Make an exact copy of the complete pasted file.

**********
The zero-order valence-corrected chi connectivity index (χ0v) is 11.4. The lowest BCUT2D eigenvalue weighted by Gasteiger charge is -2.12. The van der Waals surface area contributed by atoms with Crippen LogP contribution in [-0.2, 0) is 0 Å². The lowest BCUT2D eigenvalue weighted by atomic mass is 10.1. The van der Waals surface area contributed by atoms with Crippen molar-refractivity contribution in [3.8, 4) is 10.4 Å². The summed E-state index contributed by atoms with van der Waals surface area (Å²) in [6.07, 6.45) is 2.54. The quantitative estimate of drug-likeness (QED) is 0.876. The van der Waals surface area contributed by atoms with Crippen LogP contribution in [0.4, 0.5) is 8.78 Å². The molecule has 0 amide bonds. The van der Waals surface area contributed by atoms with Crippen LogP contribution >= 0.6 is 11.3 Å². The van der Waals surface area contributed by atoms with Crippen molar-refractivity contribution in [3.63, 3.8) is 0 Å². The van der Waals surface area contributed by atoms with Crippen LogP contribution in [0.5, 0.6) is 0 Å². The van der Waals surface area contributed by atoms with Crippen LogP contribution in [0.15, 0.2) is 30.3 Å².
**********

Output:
The zero-order valence-corrected chi connectivity index (χ0v) is 11.4. The lowest BCUT2D eigenvalue weighted by Gasteiger charge is -2.12. The van der Waals surface area contributed by atoms with Crippen LogP contribution in [-0.2, 0) is 0 Å². The lowest BCUT2D eigenvalue weighted by atomic mass is 10.1. The van der Waals surface area contributed by atoms with Crippen molar-refractivity contribution in [3.8, 4) is 10.4 Å². The summed E-state index contributed by atoms with van der Waals surface area (Å²) in [6.07, 6.45) is 2.54. The quantitative estimate of drug-likeness (QED) is 0.876. The van der Waals surface area contributed by atoms with Crippen LogP contribution in [0.4, 0.5) is 8.78 Å². The molecule has 0 amide bonds. The van der Waals surface area contributed by atoms with Crippen LogP contribution >= 0.6 is 11.3 Å². The van der Waals surface area contributed by atoms with Crippen molar-refractivity contribution in [3.63, 3.8) is 0 Å². The van der Waals surface area contributed by atoms with Crippen LogP contribution in [0.5, 0.6) is 0 Å². The van der Waals surface area contributed by atoms with Crippen LogP contribution in [0.15, 0.2) is 30.3 Å².